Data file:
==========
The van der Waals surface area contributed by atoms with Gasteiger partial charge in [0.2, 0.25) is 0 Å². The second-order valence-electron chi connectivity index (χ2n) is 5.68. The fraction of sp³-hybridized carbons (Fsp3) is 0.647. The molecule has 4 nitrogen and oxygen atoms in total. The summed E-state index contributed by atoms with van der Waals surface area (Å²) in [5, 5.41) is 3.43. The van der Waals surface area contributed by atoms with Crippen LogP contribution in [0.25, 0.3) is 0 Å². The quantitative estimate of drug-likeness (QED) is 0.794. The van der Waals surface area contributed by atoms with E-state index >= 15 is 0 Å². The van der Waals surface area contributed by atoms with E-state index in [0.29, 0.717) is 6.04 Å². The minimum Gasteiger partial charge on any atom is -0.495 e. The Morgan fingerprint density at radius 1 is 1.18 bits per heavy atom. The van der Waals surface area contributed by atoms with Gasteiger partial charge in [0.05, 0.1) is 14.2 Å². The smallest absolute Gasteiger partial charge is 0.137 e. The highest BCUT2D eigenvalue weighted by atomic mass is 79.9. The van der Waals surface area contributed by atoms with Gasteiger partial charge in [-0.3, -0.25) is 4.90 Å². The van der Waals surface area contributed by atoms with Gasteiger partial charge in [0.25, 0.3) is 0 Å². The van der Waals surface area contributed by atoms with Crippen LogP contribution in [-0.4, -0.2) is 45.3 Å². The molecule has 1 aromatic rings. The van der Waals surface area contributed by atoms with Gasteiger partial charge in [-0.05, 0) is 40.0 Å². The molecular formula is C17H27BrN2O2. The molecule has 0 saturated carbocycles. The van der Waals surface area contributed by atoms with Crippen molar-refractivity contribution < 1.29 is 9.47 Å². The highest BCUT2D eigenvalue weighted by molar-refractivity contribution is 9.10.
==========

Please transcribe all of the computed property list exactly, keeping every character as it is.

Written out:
The van der Waals surface area contributed by atoms with Gasteiger partial charge in [0.2, 0.25) is 0 Å². The second-order valence-electron chi connectivity index (χ2n) is 5.68. The fraction of sp³-hybridized carbons (Fsp3) is 0.647. The molecule has 4 nitrogen and oxygen atoms in total. The summed E-state index contributed by atoms with van der Waals surface area (Å²) in [5, 5.41) is 3.43. The van der Waals surface area contributed by atoms with Crippen LogP contribution in [0.25, 0.3) is 0 Å². The quantitative estimate of drug-likeness (QED) is 0.794. The van der Waals surface area contributed by atoms with E-state index >= 15 is 0 Å². The van der Waals surface area contributed by atoms with E-state index in [0.29, 0.717) is 6.04 Å². The minimum Gasteiger partial charge on any atom is -0.495 e. The Morgan fingerprint density at radius 1 is 1.18 bits per heavy atom. The van der Waals surface area contributed by atoms with Gasteiger partial charge in [0.05, 0.1) is 14.2 Å². The smallest absolute Gasteiger partial charge is 0.137 e. The highest BCUT2D eigenvalue weighted by atomic mass is 79.9. The van der Waals surface area contributed by atoms with Gasteiger partial charge in [-0.3, -0.25) is 4.90 Å². The van der Waals surface area contributed by atoms with Gasteiger partial charge in [0.25, 0.3) is 0 Å². The van der Waals surface area contributed by atoms with Crippen LogP contribution in [-0.4, -0.2) is 45.3 Å². The molecule has 1 aromatic rings. The van der Waals surface area contributed by atoms with Gasteiger partial charge in [-0.05, 0) is 40.0 Å². The molecular formula is C17H27BrN2O2. The molecule has 0 saturated carbocycles. The van der Waals surface area contributed by atoms with Crippen molar-refractivity contribution < 1.29 is 9.47 Å². The highest BCUT2D eigenvalue weighted by molar-refractivity contribution is 9.10.